Human milk oligosaccharides (HMOs) are a family of structurally distinct carbohydrate oligomers present in human milk. HMOs protect breastfed babies against infection and promote the development of infant health and cognition. In the gut, fucosylated HMOs in particular function as decoy receptors that intercept epithelial attachment of enteric pathogens and hence help reduce infection. Infant formulae made from bovine milk are essentially devoid of HMOs, which creates a large impetus for biosynthetic production of HMOs. Certain microbial α-L-fucosidases (EC 220.127.116.11, EC 18.104.22.168), specifically various retaining α-L-fucosidases of glycoside hydrolase family 29 (GH29), are capable of catalysing transfucosylation. The use of GH29 α-L-fucosidases to promote transfucosylation reactions thus represents a strategy for biocatalytic synthesis of fucosylated HMOs. The purpose of this review is to present the current knowledge on the use of such α-L-fucosidases for synthesis of fucosylated HMOs by enzymatic transfucosylation. We summarize the available data obtained for both wild type and engineered microbial α-L-fucosidases, discuss enzyme and substrate sources, and review factors governing transglycosylation performance, particularly the use of protein engineering. We describe the mechanistic reaction details of α-l-fucosidase transfucosylation, and examine details of enzyme mutation strategies promoting transfucosylation. Finally, we list recommendations for future reaction targets based on currently abundant substrate sources.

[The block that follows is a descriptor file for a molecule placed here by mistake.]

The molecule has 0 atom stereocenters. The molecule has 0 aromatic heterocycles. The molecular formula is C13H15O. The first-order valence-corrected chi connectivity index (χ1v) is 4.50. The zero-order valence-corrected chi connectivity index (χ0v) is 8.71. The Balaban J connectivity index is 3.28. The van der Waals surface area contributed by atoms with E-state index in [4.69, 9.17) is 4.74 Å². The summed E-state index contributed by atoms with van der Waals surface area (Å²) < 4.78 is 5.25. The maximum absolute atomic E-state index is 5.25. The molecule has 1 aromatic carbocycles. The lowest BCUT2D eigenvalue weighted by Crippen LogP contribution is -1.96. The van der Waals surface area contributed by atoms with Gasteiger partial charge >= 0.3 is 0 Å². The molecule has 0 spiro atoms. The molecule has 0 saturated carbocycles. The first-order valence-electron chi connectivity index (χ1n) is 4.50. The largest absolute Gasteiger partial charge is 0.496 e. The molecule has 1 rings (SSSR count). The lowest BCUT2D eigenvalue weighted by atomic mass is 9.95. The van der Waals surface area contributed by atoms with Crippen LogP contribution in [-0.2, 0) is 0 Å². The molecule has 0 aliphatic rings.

- Human milk ogliosaccharides
- Protein engineering